A movie is like a "some assembly required" toy you put together Christmas Eve: If you don't get section A assembled just so, sections B, C, D and E won't come together.
That's basically the problem with "Penelope": Without taking the time to get its keystone first section right, director Mark Palansky's subsequent sections result in a toy that promises fun but ultimately disappoints.
Here's the deal: the blueblood Wilhern family is plagued by a generations-old curse dating to when Ralph Wilhern proposed to a common servant girl, then rescinded the offer. Bad move: The girl's mom was the town witch, who proclaimed that the first daughter born to a Wilhern would have a pig face, a condition that could only be undone by the pig-faced one being found lovable by one of her own.
Darned if it doesn't take a century and a half for a daughter -- a legitimate one -- to be born. Penelope (a bland Christina Ricci) arrives with a snout and ears that will later drive potential suitors crazy -- and running headlong through a second-floor plate glass window to escape upon first meeting. And there's plenty of plate glass sacrificed as eligible young men are lured by the prospect of Penelope's ample dowry.
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Eventually, though, one doesn't flee.
Max Campion (James McAvoy) is a misunderstood (in more ways than one) free spirit who doesn't spook immediately. That's largely because Penelope wises up by this point and conducts her first courtship interview with him through one-way glass. Here's where Palansky gets sloppy with the instructions.
Penelope and Max have three relatively short conversations, conversations that are crucial to making us care what happens to the two. There's a germ of something between Penelope and Max. But Palansky fails to cultivate that germ into a raging fever. There is no epiphany, no spark, no Aha! moment that makes you believe these two were destined for each other. About as close as we get is this exchange during a game of chess:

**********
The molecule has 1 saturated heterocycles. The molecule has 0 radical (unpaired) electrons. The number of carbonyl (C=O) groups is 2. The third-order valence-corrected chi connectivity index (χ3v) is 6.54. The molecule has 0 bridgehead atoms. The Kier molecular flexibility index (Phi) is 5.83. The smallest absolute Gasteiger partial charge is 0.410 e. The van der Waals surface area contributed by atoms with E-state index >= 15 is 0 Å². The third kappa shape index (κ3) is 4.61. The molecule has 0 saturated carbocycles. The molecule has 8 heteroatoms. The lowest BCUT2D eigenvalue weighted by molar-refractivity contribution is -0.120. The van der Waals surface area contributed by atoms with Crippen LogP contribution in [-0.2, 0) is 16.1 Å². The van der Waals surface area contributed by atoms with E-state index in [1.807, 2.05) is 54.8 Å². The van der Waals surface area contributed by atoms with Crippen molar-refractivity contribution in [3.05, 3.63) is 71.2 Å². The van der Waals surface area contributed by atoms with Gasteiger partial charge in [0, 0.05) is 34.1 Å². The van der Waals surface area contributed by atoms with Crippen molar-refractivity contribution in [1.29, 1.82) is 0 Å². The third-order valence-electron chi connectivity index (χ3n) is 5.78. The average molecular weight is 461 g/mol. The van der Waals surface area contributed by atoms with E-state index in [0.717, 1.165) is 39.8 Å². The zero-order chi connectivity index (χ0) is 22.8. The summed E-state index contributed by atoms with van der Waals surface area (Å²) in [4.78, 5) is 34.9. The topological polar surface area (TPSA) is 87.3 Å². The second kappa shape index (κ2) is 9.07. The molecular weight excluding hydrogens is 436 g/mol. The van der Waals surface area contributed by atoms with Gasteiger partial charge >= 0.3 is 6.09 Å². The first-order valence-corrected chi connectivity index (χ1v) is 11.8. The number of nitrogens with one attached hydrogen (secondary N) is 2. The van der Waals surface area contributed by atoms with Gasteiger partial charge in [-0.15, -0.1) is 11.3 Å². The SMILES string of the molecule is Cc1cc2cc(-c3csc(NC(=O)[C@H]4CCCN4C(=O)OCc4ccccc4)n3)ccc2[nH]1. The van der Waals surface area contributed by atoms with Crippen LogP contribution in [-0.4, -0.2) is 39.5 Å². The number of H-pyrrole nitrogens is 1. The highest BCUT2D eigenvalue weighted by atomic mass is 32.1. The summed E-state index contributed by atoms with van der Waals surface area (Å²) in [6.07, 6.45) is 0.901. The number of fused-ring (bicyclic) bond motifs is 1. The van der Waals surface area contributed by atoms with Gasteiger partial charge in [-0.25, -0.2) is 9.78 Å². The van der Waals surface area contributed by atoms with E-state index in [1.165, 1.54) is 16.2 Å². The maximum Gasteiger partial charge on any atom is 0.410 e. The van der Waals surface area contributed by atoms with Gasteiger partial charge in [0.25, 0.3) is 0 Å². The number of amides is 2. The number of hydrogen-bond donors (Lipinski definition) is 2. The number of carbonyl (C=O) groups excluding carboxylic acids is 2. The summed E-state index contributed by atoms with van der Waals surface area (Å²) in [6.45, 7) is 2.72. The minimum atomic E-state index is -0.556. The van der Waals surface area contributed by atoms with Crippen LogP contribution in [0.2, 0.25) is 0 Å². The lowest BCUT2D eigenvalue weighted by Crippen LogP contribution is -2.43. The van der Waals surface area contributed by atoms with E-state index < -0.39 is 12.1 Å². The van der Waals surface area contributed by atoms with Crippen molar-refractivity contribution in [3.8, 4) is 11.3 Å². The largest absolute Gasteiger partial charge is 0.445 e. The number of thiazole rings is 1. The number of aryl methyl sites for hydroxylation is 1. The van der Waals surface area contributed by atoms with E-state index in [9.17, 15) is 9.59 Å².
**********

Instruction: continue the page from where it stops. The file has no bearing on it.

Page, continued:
Penelope: "Once the queen is dead, the king is useless."
Max: "What's that about?"
Penelope: "I dunno. Maybe he's too depressed to keep fighting."
Yet it's based on such uninspiring banter that Penelope feels compelled to pop the question after finally revealing herself. Max is freaked by her snout, sure. But blame him for declining, for deciding he's not ready to give up his freewheeling ways? Can't.
We don't really care when Max disappears for a while, we don't really care when Penelope decides to marry a fellow blueblood with nefarious motives, we don't really care when Penelope and Max meet again.
What keeps us from walking out of this uninspired, unassembled tale are some good performances. Peter Dinklage portrays Lemon, a tabloid reporter who first uncovered the Wilhern family secret by snapping a grainy photo of Penelope as a tot. Lemon is a true tabloid reporter, but something about Penelope's plight gives him second thoughts. Catherine O'Hara somehow makes Penelope's overbearing mom somewhat sympathetic, and Reese Witherspoon, whose Type A production company produced the film, has a too-short stay as a free-spirited, Vespa-driving delivery gal who aids Penelope's transition into the outside world.
"Penelope's" faulty setup results in a film broken before we have a chance to open it.